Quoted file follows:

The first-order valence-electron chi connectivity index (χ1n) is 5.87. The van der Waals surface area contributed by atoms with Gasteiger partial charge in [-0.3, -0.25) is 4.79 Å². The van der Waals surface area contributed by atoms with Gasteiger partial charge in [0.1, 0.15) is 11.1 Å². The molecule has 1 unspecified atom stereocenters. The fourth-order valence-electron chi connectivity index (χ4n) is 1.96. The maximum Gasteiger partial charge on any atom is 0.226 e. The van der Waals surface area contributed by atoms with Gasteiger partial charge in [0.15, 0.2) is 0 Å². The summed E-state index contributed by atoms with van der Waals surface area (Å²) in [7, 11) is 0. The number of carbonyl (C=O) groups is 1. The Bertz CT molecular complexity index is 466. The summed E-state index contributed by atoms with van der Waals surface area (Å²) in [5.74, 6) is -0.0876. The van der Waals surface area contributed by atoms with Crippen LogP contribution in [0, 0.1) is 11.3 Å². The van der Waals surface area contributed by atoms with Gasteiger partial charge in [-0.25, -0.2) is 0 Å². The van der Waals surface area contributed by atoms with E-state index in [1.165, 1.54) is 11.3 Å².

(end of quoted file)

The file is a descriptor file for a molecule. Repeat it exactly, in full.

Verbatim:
The first-order valence-electron chi connectivity index (χ1n) is 5.87. The van der Waals surface area contributed by atoms with Gasteiger partial charge in [-0.3, -0.25) is 4.79 Å². The van der Waals surface area contributed by atoms with Gasteiger partial charge in [0.1, 0.15) is 11.1 Å². The molecule has 1 unspecified atom stereocenters. The fourth-order valence-electron chi connectivity index (χ4n) is 1.96. The maximum Gasteiger partial charge on any atom is 0.226 e. The van der Waals surface area contributed by atoms with Gasteiger partial charge in [0.15, 0.2) is 0 Å². The summed E-state index contributed by atoms with van der Waals surface area (Å²) in [7, 11) is 0. The number of carbonyl (C=O) groups is 1. The Bertz CT molecular complexity index is 466. The summed E-state index contributed by atoms with van der Waals surface area (Å²) in [5.74, 6) is -0.0876. The van der Waals surface area contributed by atoms with Crippen LogP contribution in [0, 0.1) is 11.3 Å². The van der Waals surface area contributed by atoms with Gasteiger partial charge in [-0.25, -0.2) is 0 Å². The van der Waals surface area contributed by atoms with E-state index in [1.165, 1.54) is 11.3 Å².